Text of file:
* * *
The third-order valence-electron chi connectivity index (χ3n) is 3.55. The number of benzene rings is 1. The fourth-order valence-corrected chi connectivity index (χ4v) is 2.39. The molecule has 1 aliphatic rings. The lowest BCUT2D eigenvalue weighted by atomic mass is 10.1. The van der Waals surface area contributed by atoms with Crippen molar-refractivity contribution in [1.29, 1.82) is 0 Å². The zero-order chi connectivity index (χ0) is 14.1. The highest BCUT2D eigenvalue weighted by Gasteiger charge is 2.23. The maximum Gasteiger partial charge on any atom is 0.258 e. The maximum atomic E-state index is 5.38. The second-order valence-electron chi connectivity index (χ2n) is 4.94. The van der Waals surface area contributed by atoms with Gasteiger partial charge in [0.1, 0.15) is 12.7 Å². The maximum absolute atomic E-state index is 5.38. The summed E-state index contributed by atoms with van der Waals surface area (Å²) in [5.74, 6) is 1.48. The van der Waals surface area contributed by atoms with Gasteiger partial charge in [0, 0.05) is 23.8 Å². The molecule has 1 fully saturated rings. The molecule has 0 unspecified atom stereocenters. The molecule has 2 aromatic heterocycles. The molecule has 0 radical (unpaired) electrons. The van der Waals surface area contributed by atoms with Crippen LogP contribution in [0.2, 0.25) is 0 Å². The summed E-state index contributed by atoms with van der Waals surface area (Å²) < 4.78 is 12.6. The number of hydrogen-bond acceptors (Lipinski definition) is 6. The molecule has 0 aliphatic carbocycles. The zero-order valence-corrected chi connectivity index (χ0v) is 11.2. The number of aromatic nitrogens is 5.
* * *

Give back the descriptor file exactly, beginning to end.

The third-order valence-electron chi connectivity index (χ3n) is 3.55. The number of benzene rings is 1. The fourth-order valence-corrected chi connectivity index (χ4v) is 2.39. The molecule has 1 aliphatic rings. The lowest BCUT2D eigenvalue weighted by atomic mass is 10.1. The van der Waals surface area contributed by atoms with Crippen molar-refractivity contribution in [1.29, 1.82) is 0 Å². The zero-order chi connectivity index (χ0) is 14.1. The highest BCUT2D eigenvalue weighted by Gasteiger charge is 2.23. The maximum Gasteiger partial charge on any atom is 0.258 e. The maximum atomic E-state index is 5.38. The second-order valence-electron chi connectivity index (χ2n) is 4.94. The van der Waals surface area contributed by atoms with Gasteiger partial charge in [0.1, 0.15) is 12.7 Å². The maximum absolute atomic E-state index is 5.38. The summed E-state index contributed by atoms with van der Waals surface area (Å²) in [5.74, 6) is 1.48. The van der Waals surface area contributed by atoms with Gasteiger partial charge in [0, 0.05) is 23.8 Å². The molecule has 1 fully saturated rings. The molecule has 0 unspecified atom stereocenters. The molecule has 2 aromatic heterocycles. The molecule has 0 radical (unpaired) electrons. The van der Waals surface area contributed by atoms with Crippen LogP contribution in [0.2, 0.25) is 0 Å². The summed E-state index contributed by atoms with van der Waals surface area (Å²) < 4.78 is 12.6. The number of hydrogen-bond acceptors (Lipinski definition) is 6. The molecule has 0 aliphatic carbocycles. The zero-order valence-corrected chi connectivity index (χ0v) is 11.2. The number of aromatic nitrogens is 5.